British Columbia wildfires / Mooneydriver

An unusually active season has boosted the prominence of Canadian wildfires for the general public and ETF providers alike.

In June, air quality warnings became a common feature of life in Canadian and American cities blanketed by smoke. With the typical late-summer peak wildfire period still to come, the Canadian Interagency Forest Fire Centre reports that almost 10 million hectares of land have already succumbed nationwide in 2023, a burn area more than double the annual total for any of the last 25 years.

According to a recent Bloomberg report, some of the affected area included vegetation from a B.C. forest set aside for carbon offsets, raising fears that projects meant to reduce carbon footprints could actually end up contributing to the level of greenhouse gas emissions pumped into the atmosphere. The owner of the B.C. project told Bloomberg that the fire had only affected 0.25% of its holdings, and that it operates a buffer pool to account for losses.

The B.C. project is typical of many in the voluntary market for carbon credits, where operators plant or maintain forests, measuring the greenhouse gas reduction associated with their activities. The emissions savings are then converted to credits for sale to anyone who wishes to reduce their own carbon footprint.

For Purpose Investments Inc., one of the few Canadian ETF providers to incorporate carbon offsetting into their product line, projects like these are critical for its carbon neutral offerings. Since late 2021, the firm has purchased credits on a weekly basis for investors who want to offset the emissions associated with its Bitcoin ETF.

While none of Purpose’s offsets have so far been affected by wildfires in Canada or elsewhere, Greg Taylor, the firm’s chief investment officer, said he is aware of the risk. He hopes that the recent spate of incidents will spur advances in the design of offset projects to reduce the chances of destruction.

“We want to have a positive impact, and as offsetting evolves, there are going to be learnings over time, and hopefully we will see progress and improvements,” Taylor said.

In the meantime, Purpose relies on third-party offset specialists to monitor and report on the climate projects underlying its own carbon credits. For its Bitcoin ETF, the firm works with California-based Patch not only to measure the carbon footprint of its cryptocurrency holdings, but also to vet and verify the associated matching offsets, while Swiss carbon finance consultancy South Pole performs a similar role for Purpose’s HANzero collaboration, which is listed on the London Stock Exchange.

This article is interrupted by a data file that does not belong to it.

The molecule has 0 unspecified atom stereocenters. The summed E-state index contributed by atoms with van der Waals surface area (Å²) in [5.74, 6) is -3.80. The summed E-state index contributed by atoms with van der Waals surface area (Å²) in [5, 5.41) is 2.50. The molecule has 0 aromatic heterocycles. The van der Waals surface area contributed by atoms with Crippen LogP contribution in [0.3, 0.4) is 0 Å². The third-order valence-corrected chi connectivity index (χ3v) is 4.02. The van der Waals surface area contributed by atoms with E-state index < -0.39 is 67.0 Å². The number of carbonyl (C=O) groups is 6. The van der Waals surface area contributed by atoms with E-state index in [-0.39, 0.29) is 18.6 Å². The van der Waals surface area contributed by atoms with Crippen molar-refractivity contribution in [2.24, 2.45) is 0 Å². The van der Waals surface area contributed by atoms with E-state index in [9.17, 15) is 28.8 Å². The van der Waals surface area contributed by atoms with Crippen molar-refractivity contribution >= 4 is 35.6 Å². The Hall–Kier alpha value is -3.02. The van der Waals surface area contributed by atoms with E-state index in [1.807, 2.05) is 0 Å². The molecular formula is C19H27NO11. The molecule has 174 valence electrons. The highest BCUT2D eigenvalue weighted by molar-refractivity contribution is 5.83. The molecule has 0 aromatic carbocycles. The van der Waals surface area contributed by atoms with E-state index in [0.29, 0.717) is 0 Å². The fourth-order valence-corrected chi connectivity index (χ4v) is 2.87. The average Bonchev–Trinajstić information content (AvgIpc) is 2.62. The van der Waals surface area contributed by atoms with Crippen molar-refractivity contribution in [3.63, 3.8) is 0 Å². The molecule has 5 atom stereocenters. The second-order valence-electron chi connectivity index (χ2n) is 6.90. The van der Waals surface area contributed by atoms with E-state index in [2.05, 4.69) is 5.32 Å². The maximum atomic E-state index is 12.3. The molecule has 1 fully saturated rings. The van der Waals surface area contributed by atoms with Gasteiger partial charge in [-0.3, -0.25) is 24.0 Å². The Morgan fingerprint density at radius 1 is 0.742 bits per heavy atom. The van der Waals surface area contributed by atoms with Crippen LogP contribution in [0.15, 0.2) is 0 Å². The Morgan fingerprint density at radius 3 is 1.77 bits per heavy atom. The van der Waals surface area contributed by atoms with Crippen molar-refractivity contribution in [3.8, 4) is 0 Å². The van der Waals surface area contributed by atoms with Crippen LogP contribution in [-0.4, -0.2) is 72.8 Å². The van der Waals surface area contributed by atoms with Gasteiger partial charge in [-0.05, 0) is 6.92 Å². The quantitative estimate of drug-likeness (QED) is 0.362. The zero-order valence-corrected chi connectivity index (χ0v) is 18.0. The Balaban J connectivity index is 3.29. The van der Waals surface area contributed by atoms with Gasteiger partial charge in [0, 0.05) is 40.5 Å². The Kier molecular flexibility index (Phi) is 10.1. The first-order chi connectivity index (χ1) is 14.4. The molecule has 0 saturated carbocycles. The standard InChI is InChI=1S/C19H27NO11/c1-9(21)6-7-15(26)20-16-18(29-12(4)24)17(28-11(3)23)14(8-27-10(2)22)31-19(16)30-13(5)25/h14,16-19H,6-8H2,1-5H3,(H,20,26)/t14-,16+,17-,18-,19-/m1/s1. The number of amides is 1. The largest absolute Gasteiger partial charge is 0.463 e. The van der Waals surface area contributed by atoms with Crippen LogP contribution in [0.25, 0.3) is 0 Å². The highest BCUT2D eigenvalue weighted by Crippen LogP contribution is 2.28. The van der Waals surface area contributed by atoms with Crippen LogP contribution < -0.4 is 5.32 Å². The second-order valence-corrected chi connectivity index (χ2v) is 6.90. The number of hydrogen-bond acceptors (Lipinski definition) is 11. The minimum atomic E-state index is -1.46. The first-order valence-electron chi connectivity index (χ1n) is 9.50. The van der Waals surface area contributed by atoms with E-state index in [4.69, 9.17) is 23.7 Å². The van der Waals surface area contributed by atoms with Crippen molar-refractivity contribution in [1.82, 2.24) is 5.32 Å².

Hussein Allidina, the managing director of TD Asset Management Inc.’s Global Carbon Credit Index ETF, said his fund is not exposed directly to the risk of wildfires or other natural disasters because of the firm’s decision to steer clear of the voluntary offset market.

Instead, TD opted to track the performance of carbon credits in highly regulated cap-and-trade systems such as those operated by the European Union and California, where larger polluters are forced to buy government-issued credits to match their actual emissions.

“When we first thought about launching this carbon fund in 2021, we had a conscious talk about the voluntary market, but it’s still not structured in a way that you know with a high degree of certainty that you are actually buying what you think you are buying,” he said. “The simple fact that I can buy a credit for $2 per ton and I can buy a similar credit for $20 per ton leads me to believe that there is something not quite right there yet.”

By contrast, the price for a credit representing one ton of carbon dioxide on the EU Emissions Trading System has fluctuated from 80 to 100 euros since the beginning of 2023 (CAD$115 to $145).

“But again, it’s early days and I think as that market is developed, it becomes more interesting,” Allidina added.

If wildfires persist at a heightened level over the longer term, he said they could have a more indirect impact on the compliance carbon market by bolstering the case for tighter restrictions and higher prices on emissions.

“I’m not an environmentalist and I’m not a meteorologist; I trade commodities,” Allidina said. “I don’t know what the truth is, but what I do believe is that the mere fact that we have these forest fires does force and raise some awareness around the climate.”

“Directionally, it’s clear that the world is moving and continues to move in a direction where pricing carbon is one of the ways that we are going to ultimately reduce our footprint,” he added.